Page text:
Volkswagen AG is promising U.S. dealers a wider model range and lower pricing as the automaker tries to broaden its appeal and push the reset button in the world’s second-biggest car market in the wake of record fines and plunging sales.
“We are getting the product we’ve been asking for,” Alan Brown, chairman of VW’s U.S. dealer council, said in a phone interview. Volkswagen is also planning to cut the sticker price on cars to boost sales and “is looking at this with a volume mindset,” Brown said.
VW told dealerships about the shift to a more mass-market strategy for the brand as part of a settlement to compensate them for losses incurred from the emissions cheating. VW on Thursday agreed to pay 652 dealers about $1.2 billion, a person familiar with the matter said. The German automaker said it will make cash payments and provide additional benefits to dealers to resolve their claims, without providing any details.
While VW’s U.S. sales have fallen off a cliff this year, its troubles gaining traction in the market predate the scandal. Dealers have been pushing the automaker for years to extend the U.S. model offerings and build vehicles with less features that can then be priced more competitively. After opening a factory in Tennessee to build a stripped-down, larger version of the Passat for Americans, the carmaker didn’t follow that with additional cars.
The failures show in the sales. Although the namesake brand accounts for more than 10 percent of all cars sold in Europe, its U.S. market share has dropped to 1.7 percent. VW brand’s sales fell almost 14 percent through July, even as industrywide deliveries rose 1.3 percent, according to researcher Autodata Corp.
Volkswagen’s U.S. woes stem from struggling to offer the kinds of cars that Americans want to buy. Its SUV lineup consists of two vehicles, neither of which are well-suited to the U.S. The compact Tiguan is generally too small for Americans, while the five-seat Touareg is expensive, starting at about $50,000. That’s almost $20,000 more than the Hyundai Santa Fe, Toyota Highlander and Ford Explorer, all of which can seat at least seven passengers.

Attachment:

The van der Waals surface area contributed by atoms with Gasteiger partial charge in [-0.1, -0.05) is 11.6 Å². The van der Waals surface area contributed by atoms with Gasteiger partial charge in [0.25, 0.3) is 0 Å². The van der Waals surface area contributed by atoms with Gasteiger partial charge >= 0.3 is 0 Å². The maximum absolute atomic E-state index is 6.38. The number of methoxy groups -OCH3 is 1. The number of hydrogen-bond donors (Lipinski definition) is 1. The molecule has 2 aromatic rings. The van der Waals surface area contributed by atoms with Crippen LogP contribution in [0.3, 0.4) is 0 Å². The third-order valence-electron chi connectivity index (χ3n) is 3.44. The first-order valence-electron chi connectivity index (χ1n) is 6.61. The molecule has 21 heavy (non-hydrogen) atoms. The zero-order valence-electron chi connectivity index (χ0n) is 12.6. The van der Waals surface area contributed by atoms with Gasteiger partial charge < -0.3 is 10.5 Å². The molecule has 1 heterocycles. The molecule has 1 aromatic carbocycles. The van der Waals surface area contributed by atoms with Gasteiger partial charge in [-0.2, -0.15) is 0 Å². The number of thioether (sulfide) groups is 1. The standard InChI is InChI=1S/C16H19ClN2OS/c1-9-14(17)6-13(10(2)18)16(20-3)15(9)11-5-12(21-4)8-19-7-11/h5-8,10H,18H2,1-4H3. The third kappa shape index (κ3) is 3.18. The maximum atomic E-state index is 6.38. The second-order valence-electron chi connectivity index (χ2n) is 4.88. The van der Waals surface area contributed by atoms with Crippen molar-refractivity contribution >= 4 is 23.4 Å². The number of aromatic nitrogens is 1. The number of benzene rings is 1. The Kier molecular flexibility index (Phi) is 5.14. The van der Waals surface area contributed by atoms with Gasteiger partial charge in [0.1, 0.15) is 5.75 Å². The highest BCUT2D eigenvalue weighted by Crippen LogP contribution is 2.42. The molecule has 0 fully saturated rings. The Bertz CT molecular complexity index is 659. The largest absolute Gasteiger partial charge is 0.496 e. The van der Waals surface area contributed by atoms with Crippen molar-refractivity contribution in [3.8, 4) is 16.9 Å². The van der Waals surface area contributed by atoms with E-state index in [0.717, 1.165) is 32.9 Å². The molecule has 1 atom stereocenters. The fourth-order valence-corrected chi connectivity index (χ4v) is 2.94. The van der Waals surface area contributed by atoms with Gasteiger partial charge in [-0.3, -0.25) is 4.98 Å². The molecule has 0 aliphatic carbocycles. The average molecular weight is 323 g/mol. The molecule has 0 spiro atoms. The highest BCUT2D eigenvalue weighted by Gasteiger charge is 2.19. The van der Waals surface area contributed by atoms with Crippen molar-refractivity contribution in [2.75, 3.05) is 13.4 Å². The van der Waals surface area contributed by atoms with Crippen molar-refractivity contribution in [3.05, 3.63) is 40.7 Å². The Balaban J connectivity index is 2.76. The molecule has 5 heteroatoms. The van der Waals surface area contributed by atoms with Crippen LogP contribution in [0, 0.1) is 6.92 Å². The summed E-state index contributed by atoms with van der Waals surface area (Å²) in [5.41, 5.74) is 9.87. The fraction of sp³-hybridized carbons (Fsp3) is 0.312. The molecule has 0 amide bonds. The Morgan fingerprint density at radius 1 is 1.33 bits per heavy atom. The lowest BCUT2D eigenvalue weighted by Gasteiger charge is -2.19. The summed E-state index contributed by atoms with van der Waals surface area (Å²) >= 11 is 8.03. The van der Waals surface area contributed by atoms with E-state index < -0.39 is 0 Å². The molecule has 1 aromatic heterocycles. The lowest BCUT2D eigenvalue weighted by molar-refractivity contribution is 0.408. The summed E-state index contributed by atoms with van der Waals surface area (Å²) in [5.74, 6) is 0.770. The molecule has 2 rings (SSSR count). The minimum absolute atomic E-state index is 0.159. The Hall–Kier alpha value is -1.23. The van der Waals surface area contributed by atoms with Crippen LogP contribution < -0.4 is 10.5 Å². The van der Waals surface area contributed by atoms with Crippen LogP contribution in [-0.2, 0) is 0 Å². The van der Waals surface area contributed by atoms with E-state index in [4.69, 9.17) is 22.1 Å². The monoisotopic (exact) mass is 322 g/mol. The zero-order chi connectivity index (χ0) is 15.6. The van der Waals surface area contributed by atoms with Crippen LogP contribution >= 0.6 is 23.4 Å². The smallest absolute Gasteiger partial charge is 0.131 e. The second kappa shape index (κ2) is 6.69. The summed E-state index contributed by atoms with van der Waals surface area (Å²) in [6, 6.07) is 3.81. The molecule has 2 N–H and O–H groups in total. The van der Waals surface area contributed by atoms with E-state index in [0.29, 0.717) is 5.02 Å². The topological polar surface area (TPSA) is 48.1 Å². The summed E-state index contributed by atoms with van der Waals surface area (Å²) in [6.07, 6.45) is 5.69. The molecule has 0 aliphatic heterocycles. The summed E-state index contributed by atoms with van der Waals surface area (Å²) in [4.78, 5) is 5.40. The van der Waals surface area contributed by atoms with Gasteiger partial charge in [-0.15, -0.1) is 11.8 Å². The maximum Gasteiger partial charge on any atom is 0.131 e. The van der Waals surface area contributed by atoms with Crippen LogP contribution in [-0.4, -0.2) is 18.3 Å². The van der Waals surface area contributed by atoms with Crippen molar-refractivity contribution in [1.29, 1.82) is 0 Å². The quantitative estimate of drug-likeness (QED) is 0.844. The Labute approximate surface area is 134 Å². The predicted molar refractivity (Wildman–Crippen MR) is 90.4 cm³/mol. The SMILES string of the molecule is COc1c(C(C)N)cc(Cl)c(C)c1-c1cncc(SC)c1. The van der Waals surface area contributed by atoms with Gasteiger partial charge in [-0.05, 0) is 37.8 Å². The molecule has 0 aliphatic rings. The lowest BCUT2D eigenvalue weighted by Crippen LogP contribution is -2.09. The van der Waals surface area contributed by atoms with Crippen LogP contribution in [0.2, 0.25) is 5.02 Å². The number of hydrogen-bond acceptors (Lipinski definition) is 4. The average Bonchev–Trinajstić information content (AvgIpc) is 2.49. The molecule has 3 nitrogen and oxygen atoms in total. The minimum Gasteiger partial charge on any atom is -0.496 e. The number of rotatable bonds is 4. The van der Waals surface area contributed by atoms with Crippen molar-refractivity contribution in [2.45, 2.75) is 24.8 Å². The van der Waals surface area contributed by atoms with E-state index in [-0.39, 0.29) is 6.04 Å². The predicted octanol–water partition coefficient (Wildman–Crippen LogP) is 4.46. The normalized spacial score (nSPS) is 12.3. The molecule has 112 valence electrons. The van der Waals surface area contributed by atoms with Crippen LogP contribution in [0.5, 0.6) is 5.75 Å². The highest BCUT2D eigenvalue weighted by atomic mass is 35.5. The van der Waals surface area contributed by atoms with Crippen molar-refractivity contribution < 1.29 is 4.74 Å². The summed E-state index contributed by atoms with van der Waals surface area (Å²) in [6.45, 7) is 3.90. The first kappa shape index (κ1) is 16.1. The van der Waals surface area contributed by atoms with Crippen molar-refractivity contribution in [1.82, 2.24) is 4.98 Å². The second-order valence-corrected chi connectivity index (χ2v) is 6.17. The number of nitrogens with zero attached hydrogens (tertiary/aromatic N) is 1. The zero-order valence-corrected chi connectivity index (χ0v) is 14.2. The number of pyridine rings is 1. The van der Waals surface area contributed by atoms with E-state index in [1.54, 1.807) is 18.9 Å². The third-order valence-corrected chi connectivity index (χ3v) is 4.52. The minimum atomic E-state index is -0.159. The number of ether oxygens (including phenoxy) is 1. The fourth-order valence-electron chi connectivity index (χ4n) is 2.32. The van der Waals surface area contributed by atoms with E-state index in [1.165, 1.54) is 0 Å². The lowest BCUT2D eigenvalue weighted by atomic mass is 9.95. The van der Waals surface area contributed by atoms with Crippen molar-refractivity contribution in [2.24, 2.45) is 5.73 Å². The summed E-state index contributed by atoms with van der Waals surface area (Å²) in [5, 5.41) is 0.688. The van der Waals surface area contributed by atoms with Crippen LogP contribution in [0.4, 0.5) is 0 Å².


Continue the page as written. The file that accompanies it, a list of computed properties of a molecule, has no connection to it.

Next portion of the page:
VW has also not followed the practice in the U.S. of updating vehicles annually with minor alterations to draw in customers to the new model year. In Europe, automakers typically overhaul their cars every seven years, with a modest facelift in the middle of the cycle.
Dealers are miffed because they have invested heavily to build new, large stores after former Chief Executive Officer Martin Winterkorn vowed to lift the VW brand’s annual sales in the market to 800,000 by 2018. The marque last year sold 349,440 vehicles in the market.
“Volkswagen is facing an uphill battle to revive the brand in the U.S.,” said Ferdinand Dudenhoeffer, director of the Center for Automotive Research at the University of Duisburg-Essen. “Volkswagen is struggling with the loser image of the past, and now in the present the brand is burned. They need a good story that assures people it’s really a new start. Just adding another SUV won’t do it.”
The settlement on Thursday ends a lawsuit from auto dealers and resellers who sued VW in the wake of the diesel scandal, alleging fraud and false advertising. The agreement, which raises the amount VW will pay to resolve U.S. lawsuits to $16.5 billion, removes one obstacle for the carmaker as it seeks to repair its tarnished reputation.While the automaker has already settled with car owners and regulators, VW still faces investor claims and possible criminal charges. VW also doesn’t have an approved fix for the 562,000 rigged diesel vehicles still polluting U.S. roads.
“The dealers are VW’s front line in this matter, so getting them compensated is critical,” Rebecca Lindland, a senior analyst for Kelley Blue Book, said in an e-mailed statement. “Not only do they represent the company to the owners, they’re also impacted financially since they’re hamstrung on what products they can sell.”
With assistance from Alan Katz Margaret Cronin Fisk and Kartikay Mehrotra